Archaeology Magazine

A publication of the Archaeological Institute of America

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The Twenty-First Century Autopsy of Richard III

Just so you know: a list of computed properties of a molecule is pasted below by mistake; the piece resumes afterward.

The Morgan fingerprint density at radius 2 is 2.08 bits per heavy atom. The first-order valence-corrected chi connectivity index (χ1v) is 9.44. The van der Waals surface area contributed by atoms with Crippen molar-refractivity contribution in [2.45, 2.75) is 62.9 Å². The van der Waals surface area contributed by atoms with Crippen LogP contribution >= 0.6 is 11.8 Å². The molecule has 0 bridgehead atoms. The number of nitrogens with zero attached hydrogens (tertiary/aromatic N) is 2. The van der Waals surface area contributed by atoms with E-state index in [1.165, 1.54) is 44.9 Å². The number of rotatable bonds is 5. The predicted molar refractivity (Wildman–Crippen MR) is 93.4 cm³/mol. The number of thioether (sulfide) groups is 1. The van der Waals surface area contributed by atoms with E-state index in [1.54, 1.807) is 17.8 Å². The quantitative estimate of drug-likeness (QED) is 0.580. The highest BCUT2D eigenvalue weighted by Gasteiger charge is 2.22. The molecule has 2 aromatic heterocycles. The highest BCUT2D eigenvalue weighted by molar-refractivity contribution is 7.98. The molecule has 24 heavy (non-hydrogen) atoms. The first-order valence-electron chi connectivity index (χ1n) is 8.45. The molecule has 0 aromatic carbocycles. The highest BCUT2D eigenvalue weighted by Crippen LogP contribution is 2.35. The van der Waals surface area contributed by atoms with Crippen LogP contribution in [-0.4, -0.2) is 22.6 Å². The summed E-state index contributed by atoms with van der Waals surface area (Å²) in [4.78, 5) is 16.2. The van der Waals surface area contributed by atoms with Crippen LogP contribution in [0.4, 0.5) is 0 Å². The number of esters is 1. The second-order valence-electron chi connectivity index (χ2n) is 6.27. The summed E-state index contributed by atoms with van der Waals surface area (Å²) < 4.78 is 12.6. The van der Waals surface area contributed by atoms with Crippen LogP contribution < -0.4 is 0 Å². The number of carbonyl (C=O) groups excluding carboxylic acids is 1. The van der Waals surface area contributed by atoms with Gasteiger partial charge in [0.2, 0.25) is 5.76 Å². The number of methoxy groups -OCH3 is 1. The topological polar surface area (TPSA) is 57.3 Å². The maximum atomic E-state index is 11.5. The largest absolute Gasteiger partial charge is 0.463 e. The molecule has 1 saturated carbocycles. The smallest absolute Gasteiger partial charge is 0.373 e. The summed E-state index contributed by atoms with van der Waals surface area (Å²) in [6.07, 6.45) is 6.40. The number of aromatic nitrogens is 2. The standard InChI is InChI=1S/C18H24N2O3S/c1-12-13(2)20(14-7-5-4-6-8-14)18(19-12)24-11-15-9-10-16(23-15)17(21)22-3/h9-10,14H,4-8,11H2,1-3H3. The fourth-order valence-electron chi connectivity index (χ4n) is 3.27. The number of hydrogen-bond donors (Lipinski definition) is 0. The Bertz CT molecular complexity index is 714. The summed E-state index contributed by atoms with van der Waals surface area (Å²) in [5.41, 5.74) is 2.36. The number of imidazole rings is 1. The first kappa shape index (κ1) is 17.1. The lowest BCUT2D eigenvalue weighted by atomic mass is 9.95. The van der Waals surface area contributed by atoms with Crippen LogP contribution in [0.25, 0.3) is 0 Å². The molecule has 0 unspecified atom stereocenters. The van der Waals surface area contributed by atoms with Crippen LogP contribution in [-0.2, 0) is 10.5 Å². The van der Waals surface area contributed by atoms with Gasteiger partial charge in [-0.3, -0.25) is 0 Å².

King Richard III of England was killed in August 1485 during the Battle of Bosworth Field, the clash that ended the War of the Roses. He was thought to have been buried beneath Greyfriars, a now demolished monastery in Leicester, England. Last year, archaeologists recovered a skeleton from the site that dated to the correct time period and exhibited scoliosis, a curvature of the spine known to afflict Richard. DNA analysis has now confirmed that the bones belong to the long dead monarch. These images of his bones open a window into the life and grisly death of the last English king to die in combat. To read more about the quest to find his remains, see "The Rehabilitation of Richard III," January/February 2013.  —Eric A. Powell